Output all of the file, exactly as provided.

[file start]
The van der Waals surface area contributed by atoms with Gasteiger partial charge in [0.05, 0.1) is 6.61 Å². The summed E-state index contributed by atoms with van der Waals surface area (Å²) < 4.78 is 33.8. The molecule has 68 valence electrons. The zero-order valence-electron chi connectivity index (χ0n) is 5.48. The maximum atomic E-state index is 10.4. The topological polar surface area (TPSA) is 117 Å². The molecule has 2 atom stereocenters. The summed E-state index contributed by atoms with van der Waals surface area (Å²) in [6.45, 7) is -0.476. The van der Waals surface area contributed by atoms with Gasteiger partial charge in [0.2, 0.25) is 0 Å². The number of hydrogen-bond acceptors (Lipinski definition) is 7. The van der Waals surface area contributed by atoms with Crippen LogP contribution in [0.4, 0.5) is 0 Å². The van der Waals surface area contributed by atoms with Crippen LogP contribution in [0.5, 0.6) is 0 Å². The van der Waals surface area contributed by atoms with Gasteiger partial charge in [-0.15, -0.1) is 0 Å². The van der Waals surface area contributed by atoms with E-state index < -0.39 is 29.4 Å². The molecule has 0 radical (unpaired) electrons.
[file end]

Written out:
The van der Waals surface area contributed by atoms with Gasteiger partial charge in [0.05, 0.1) is 6.61 Å². The summed E-state index contributed by atoms with van der Waals surface area (Å²) < 4.78 is 33.8. The molecule has 68 valence electrons. The zero-order valence-electron chi connectivity index (χ0n) is 5.48. The maximum atomic E-state index is 10.4. The topological polar surface area (TPSA) is 117 Å². The molecule has 2 atom stereocenters. The summed E-state index contributed by atoms with van der Waals surface area (Å²) in [6.45, 7) is -0.476. The van der Waals surface area contributed by atoms with Gasteiger partial charge in [0.2, 0.25) is 0 Å². The number of hydrogen-bond acceptors (Lipinski definition) is 7. The van der Waals surface area contributed by atoms with Crippen LogP contribution in [0.4, 0.5) is 0 Å². The van der Waals surface area contributed by atoms with Crippen LogP contribution in [0.5, 0.6) is 0 Å². The van der Waals surface area contributed by atoms with Gasteiger partial charge in [-0.15, -0.1) is 0 Å². The van der Waals surface area contributed by atoms with E-state index < -0.39 is 29.4 Å². The molecule has 0 radical (unpaired) electrons.